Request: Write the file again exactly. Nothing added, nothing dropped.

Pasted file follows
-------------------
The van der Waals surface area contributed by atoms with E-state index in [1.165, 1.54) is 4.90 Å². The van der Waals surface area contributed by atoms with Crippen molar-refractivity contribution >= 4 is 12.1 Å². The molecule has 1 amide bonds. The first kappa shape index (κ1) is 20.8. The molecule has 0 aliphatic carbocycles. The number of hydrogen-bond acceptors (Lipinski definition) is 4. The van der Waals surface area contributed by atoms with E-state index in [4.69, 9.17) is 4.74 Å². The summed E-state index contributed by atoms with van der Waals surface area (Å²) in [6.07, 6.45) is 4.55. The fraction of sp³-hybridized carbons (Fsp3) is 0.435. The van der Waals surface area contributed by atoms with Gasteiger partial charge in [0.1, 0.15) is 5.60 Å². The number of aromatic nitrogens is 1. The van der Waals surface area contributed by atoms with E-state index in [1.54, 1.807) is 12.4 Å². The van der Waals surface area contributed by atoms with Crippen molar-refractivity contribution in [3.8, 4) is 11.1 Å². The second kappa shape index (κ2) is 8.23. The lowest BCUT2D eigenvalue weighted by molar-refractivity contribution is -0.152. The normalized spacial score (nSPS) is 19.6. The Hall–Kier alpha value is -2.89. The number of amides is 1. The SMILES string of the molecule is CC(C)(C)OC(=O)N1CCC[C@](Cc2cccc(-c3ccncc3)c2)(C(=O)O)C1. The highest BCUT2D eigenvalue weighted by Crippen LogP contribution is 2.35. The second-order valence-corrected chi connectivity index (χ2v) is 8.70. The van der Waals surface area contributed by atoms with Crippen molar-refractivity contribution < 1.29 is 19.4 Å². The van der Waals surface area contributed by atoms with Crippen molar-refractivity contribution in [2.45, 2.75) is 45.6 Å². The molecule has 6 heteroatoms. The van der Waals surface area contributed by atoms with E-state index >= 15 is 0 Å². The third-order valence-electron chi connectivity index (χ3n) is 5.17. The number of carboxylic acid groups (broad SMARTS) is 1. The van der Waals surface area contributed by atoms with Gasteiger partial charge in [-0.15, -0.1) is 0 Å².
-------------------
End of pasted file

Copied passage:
The van der Waals surface area contributed by atoms with E-state index in [1.165, 1.54) is 4.90 Å². The van der Waals surface area contributed by atoms with Crippen molar-refractivity contribution >= 4 is 12.1 Å². The molecule has 1 amide bonds. The first kappa shape index (κ1) is 20.8. The molecule has 0 aliphatic carbocycles. The number of hydrogen-bond acceptors (Lipinski definition) is 4. The van der Waals surface area contributed by atoms with E-state index in [4.69, 9.17) is 4.74 Å². The summed E-state index contributed by atoms with van der Waals surface area (Å²) in [6.07, 6.45) is 4.55. The fraction of sp³-hybridized carbons (Fsp3) is 0.435. The van der Waals surface area contributed by atoms with Gasteiger partial charge in [0.1, 0.15) is 5.60 Å². The number of aromatic nitrogens is 1. The van der Waals surface area contributed by atoms with E-state index in [1.54, 1.807) is 12.4 Å². The van der Waals surface area contributed by atoms with Crippen molar-refractivity contribution in [3.8, 4) is 11.1 Å². The second kappa shape index (κ2) is 8.23. The lowest BCUT2D eigenvalue weighted by molar-refractivity contribution is -0.152. The normalized spacial score (nSPS) is 19.6. The Hall–Kier alpha value is -2.89. The number of amides is 1. The SMILES string of the molecule is CC(C)(C)OC(=O)N1CCC[C@](Cc2cccc(-c3ccncc3)c2)(C(=O)O)C1. The highest BCUT2D eigenvalue weighted by Crippen LogP contribution is 2.35. The second-order valence-corrected chi connectivity index (χ2v) is 8.70. The van der Waals surface area contributed by atoms with Crippen molar-refractivity contribution < 1.29 is 19.4 Å². The van der Waals surface area contributed by atoms with Crippen molar-refractivity contribution in [2.45, 2.75) is 45.6 Å². The molecule has 6 heteroatoms. The van der Waals surface area contributed by atoms with E-state index >= 15 is 0 Å². The third-order valence-electron chi connectivity index (χ3n) is 5.17. The number of carboxylic acid groups (broad SMARTS) is 1. The van der Waals surface area contributed by atoms with Gasteiger partial charge in [-0.15, -0.1) is 0 Å².